Related News

Turkish Prisons Are Filled With Professors — Like My Father

A Turkish professor who was my father’s colleague and frequently visited our house is now incapable of counting right amount of money to pay for a bottle of water at a prison canteen. He is traumatized as a result of days of harsh treatment during the interrogation. He is sharing a prison cell with my father, longtime friends, in western Turkey.

‘Alliance with PKK’ claims latest conspiracy against Gülen movement

News reports trying to create a perception that the faith-based Gülen movement is cooperating with the terrorist Kurdistan Workers’ Party (PKK) are ill-intentioned, according to Islamic scholar Fethullah Gülen’s lawyer, Orhan Erdemli. In a statement he released on Gülen’s website, www.tr.fgulen.com, on Monday, Erdemli pointed out that certain media outlets’ “incriminating” attitude toward his client […]

Police report accuses Gülen based on fabricated ‘gov’t media’ stories

According to a story reported by the news portal Rota Haber, the National Police Department drafted a secret report in June 2014 mostly based on stories in pro-government media which claim that the Islamic scholar Fethullah Gülen is the leader of a terrorist organization and is responsible for the wiretapping of a classified meeting at the Foreign Ministry.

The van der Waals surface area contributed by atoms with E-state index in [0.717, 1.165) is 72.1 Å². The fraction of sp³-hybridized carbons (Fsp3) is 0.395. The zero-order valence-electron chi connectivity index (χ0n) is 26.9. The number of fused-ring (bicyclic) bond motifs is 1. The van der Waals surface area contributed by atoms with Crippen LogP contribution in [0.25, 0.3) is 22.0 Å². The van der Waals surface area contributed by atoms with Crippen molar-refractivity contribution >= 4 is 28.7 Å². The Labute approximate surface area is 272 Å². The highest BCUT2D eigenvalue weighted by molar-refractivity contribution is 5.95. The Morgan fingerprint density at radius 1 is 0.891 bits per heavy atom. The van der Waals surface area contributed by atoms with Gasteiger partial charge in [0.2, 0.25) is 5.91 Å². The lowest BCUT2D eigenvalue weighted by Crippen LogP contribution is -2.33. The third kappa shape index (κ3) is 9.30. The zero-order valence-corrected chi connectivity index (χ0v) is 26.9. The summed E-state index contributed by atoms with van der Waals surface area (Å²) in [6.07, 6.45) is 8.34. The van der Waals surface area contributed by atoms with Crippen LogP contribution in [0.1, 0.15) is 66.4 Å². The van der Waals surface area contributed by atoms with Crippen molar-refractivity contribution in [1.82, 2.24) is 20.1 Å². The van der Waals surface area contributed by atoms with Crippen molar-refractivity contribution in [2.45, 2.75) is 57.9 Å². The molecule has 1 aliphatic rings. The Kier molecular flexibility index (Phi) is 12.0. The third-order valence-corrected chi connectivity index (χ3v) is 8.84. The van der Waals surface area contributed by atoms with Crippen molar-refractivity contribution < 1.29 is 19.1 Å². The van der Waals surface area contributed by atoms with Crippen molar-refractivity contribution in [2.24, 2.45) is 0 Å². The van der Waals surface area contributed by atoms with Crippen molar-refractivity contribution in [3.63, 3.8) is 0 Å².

Anti-Hizmet plot no more innocent than practices of coup periods

Since the launch of the major corruption operation on Dec. 17, 2013, more than 20,000 police officers, bureaucrats, judges and prosecutors have been reassigned for no official reason other than their suspected links to the Hizmet movement.

Kimse Yok Mu extends hand to Syrian refugees

Around 100 volunteer families from the organization deliver aid boxes to the Syrian refugees every week. Syrian people who are in need of proper assistance expressed their gratitude with the aid assistance.